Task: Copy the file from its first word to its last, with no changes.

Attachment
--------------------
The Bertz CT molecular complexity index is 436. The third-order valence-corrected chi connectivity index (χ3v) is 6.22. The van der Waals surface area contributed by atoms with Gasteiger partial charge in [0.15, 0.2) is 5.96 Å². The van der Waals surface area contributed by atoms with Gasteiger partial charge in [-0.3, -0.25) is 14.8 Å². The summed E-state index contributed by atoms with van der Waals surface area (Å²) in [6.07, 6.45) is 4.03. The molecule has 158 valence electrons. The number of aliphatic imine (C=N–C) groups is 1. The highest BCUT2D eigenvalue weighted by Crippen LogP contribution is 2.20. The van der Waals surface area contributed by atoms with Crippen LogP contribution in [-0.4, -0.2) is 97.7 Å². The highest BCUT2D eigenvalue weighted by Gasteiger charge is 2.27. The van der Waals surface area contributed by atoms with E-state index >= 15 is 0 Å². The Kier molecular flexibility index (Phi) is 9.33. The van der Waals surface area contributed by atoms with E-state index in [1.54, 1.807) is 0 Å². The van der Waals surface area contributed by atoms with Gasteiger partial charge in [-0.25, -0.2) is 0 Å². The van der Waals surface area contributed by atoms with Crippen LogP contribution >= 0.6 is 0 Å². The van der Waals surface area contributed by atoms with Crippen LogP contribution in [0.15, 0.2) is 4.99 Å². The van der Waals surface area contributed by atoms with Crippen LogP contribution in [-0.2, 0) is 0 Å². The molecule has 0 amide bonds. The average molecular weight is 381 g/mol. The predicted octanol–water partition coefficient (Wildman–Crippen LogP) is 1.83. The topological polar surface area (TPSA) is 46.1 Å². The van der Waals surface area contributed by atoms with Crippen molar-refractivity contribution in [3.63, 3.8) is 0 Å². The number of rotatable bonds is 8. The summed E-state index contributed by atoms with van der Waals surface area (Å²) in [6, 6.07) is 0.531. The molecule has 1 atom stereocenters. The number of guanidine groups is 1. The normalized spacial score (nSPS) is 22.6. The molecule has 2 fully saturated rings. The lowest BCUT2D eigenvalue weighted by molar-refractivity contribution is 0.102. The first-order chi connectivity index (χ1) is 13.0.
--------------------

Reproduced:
The Bertz CT molecular complexity index is 436. The third-order valence-corrected chi connectivity index (χ3v) is 6.22. The van der Waals surface area contributed by atoms with Gasteiger partial charge in [0.15, 0.2) is 5.96 Å². The van der Waals surface area contributed by atoms with Gasteiger partial charge in [-0.3, -0.25) is 14.8 Å². The summed E-state index contributed by atoms with van der Waals surface area (Å²) in [6.07, 6.45) is 4.03. The molecule has 158 valence electrons. The number of aliphatic imine (C=N–C) groups is 1. The highest BCUT2D eigenvalue weighted by Crippen LogP contribution is 2.20. The van der Waals surface area contributed by atoms with Crippen LogP contribution in [-0.4, -0.2) is 97.7 Å². The highest BCUT2D eigenvalue weighted by Gasteiger charge is 2.27. The van der Waals surface area contributed by atoms with E-state index >= 15 is 0 Å². The Kier molecular flexibility index (Phi) is 9.33. The van der Waals surface area contributed by atoms with E-state index in [1.54, 1.807) is 0 Å². The van der Waals surface area contributed by atoms with Gasteiger partial charge in [-0.25, -0.2) is 0 Å². The van der Waals surface area contributed by atoms with Crippen LogP contribution >= 0.6 is 0 Å². The van der Waals surface area contributed by atoms with Crippen LogP contribution in [0.15, 0.2) is 4.99 Å². The van der Waals surface area contributed by atoms with Crippen LogP contribution in [-0.2, 0) is 0 Å². The molecule has 0 amide bonds. The average molecular weight is 381 g/mol. The predicted octanol–water partition coefficient (Wildman–Crippen LogP) is 1.83. The topological polar surface area (TPSA) is 46.1 Å². The van der Waals surface area contributed by atoms with Crippen molar-refractivity contribution in [3.63, 3.8) is 0 Å². The number of rotatable bonds is 8. The summed E-state index contributed by atoms with van der Waals surface area (Å²) in [6, 6.07) is 0.531. The molecule has 1 atom stereocenters. The number of guanidine groups is 1. The normalized spacial score (nSPS) is 22.6. The molecule has 2 fully saturated rings. The lowest BCUT2D eigenvalue weighted by molar-refractivity contribution is 0.102. The first-order chi connectivity index (χ1) is 13.0.